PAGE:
LaToya Ruby Frazier
Timken Lecture Hall, California College of the Arts, San Francisco
LaToya Ruby Frazier’s photography and video work employs such themes as the body and landscape, familial and communal history, private and public space, and human complexity. Frazier’s nine-year artistic collaboration with her family has been featured in The New York Times, The New Yorker, ArtForum, Art in America, The Wall Street Journal, The Huffington Post, and The Village Voice.
Her work was included in the exhibition Greater New York at P.S.1 MoMA and Younger Than Jesus at the New Museum of Contemporary Art, and has been exhibited at the Bronx Museum of the Arts and Higher Pictures Gallery. Frazier’s work was featured in the 2011 International Incheon Women Artists’ Biennial in Korea, and was included in the 2012 Whitney Biennial.
In 2012, Frazier was awarded a Creative Capital Grant for Visual Arts. She is a featured artist on the new Art21 online documentary series New York Close Up. Frazier received her BFA in Applied Media Arts from Edinboro University of Pennsylvania and an MFA in Photography from Syracuse University. She has been an artist-in-residence at the Lower Manhattan Cultural Council, Art Omi, The Center for Photography at Woodstock, Skowhegan School of Painting and Sculpture and the Whitney Museum of American Art Independent Study Program.
Larry Sultan Visiting Artist Program
Pier 24 Photography is pleased to present the Larry Sultan Visiting Artist Program in collaboration with California College of the Arts and the San Francisco Museum of Modern Art. Each year, the Larry Sultan Visiting Artist Program brings six photographers, writers, and curators to San Francisco to offer free and open lectures, and to work one-on-one with students at California College of the Arts.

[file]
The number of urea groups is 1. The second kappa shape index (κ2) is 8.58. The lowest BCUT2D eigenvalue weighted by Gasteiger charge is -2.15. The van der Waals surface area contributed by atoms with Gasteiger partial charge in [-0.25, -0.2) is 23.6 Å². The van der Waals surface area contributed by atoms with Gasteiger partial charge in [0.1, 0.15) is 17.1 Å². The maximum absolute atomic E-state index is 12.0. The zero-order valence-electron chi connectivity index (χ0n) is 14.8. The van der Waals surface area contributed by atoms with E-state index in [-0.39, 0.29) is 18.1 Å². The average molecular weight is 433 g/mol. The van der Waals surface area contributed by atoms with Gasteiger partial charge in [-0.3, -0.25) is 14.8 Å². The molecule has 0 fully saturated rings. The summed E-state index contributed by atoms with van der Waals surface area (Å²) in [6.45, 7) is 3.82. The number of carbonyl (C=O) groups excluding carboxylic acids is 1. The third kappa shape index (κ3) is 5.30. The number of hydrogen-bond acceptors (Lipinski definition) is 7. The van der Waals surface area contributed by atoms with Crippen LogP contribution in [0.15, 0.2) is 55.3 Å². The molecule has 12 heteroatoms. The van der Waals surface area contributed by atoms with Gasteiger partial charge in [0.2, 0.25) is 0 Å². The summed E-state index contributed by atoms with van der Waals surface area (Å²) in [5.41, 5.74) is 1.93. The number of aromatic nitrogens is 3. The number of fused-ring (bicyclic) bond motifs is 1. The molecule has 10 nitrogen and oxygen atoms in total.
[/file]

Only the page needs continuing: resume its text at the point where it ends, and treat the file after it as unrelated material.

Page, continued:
Larry Sultan Photography Award
Awoiska van der Molen
Fall 2017 Residency
Headlands Center for the Arts, Sausalito, CA
Click HERE for more information on the Larry Sultan Photography Award
The work of Awoiska van der Molen (b. 1972, Netherlands) develops from a desire to comprehend the core of the isolated world she photographs. In order to achieve the sense of solitude necessary to gain access to the stoic nature of the landscape, she spends long periods of time isolated in the natural environment. She takes time to experience the landscape and penetrates deep into the essence of the remote, hushed world created in her photographs. She immerses herself in the landscape, moves slowly, returns repeatedly and by doing so makes these unknown places her own. This gradual and solitary working process continues into the darkroom where her pictures are printed by hand—an intimate process—further imparting a unique stillness that emanates from her work.